Not every antagonist is a guy whose face is contorted in an evil sneer as he twirls his waxed mustache. Sometimes the threat comes in the form of an immutable force of nature. That form may be tiny.
Those are germs—a new variety discovered by the research team in your book. Tell me what these germs are going to do the the characters in your world, and how the scientists who created or identified it feel about what is going to happen.
Strut your stuff. Give me two or three paragraphs in the comment section that lay out a premise that will hook your reader.
Author Cynthia Townley describes her writing style as fast-paced, and keeping to short, easy to read chapters. She says, “I like to keep the storyline moving forward by utilizing cliffhangers at the end of chapters, where possible – building toward suspense, and thus, inviting the reader to turn the page. I don’t include a lot of ‘fluff’ but rather stick to the storyline. I want readers to have a ‘can’t put down’ novel that both men and women enjoy. On several occasions, my writing style has been compared to James Patterson’s novels, which I certainly take as a compliment.”
Cynthia believes that what sets her crime fiction apart is that she incorporated psychics. The field is pretty crowded with mystery/crime novels, and detective novels, but Cynthia wanted a hook that would make hers unique.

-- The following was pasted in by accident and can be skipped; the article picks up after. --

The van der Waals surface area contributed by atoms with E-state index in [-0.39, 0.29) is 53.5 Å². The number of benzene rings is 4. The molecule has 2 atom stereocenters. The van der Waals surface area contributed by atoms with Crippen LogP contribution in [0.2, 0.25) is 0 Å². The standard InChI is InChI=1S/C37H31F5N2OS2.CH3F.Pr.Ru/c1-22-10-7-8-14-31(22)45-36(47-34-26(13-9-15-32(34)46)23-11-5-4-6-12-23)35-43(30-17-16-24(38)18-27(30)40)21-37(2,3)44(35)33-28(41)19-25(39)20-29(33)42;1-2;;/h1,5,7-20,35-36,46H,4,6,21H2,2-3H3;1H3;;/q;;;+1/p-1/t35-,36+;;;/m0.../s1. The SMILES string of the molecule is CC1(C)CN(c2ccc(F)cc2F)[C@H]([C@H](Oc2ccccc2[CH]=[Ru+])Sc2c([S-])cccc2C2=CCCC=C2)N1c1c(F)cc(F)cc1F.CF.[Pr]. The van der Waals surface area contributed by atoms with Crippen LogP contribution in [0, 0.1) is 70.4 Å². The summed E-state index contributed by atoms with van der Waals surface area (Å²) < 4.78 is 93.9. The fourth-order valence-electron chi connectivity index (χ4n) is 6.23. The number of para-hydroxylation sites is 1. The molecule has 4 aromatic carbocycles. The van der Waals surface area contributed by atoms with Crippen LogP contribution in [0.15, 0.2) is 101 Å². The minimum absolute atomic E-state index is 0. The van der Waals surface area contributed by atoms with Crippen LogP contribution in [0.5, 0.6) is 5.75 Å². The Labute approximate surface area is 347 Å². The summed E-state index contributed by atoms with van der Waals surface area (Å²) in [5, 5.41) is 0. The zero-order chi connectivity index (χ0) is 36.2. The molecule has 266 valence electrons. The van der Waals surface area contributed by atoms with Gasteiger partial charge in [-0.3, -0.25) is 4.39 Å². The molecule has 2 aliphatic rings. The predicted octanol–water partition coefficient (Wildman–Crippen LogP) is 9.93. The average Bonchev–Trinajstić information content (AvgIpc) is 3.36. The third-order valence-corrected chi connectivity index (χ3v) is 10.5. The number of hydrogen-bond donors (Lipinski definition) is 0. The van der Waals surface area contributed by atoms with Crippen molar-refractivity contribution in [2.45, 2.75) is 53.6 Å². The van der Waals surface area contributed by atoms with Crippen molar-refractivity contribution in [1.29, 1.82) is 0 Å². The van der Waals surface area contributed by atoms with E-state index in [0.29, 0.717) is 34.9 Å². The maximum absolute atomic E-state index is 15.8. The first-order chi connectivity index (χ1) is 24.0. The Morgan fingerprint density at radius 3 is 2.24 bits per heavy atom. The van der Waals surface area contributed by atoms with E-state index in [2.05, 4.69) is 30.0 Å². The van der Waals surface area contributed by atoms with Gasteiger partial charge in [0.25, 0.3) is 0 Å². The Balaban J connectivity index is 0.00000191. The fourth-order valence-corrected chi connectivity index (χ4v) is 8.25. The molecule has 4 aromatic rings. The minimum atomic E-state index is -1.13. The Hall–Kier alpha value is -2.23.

She says, “I actually visited a psychic once, many years ago, out of curiosity. I didn’t have an appointment, nor did I show any identification, but she knew I was born on Labor Day. That blew me away. One thing she said to me that I never forgot was that I would meet someone important to me with a birthday on September 15th. Fast-forward twenty-five years and my youngest son married a girl whose birthday is September 15th. True story!” I salute Cynthia’s patience. I would have gone to get my money back after ten years. That’s just how I roll. Continue reading “Meet the Author: Cynthia Townley”
Nervous, I shoved my fingertips in the front pockets of my denims. Striding toward the door to my first chapter meeting, the darn skinny jeans crept down from the weight of my hands. I inched my fingers around to draw them up, hoping no one would notice.
A perky voice sounded behind me, “Hello, you must be Susan.”
Caught adjusting, I swallowed the first words that came to my mind for wearing the pesky denims and answered, “Sure am!”
It’s no secret that I’m the President of the Cathy Speight fan club. Part of the reason for that is Cathy doesn’t just review, she teaches authors with her reviews. I think the highest purpose of reviewing is to improve authors.
As the gatekeepers of the traditional publishing world run for their lives to escape the tsunami of independent authors headed toward them, more and more authors will be seeking reviewers to gain credibility. Not all those reviewers will be as thorough and helpful as Cathy Speight.
What should an author (or for that matter, a prospective reader) expect to see in a well-rounded review of a book? Cathy was nice enough to share her thoughts about the essential ingredients of a thorough review: Continue reading “Cathy Speight’s Tips on Reviewing”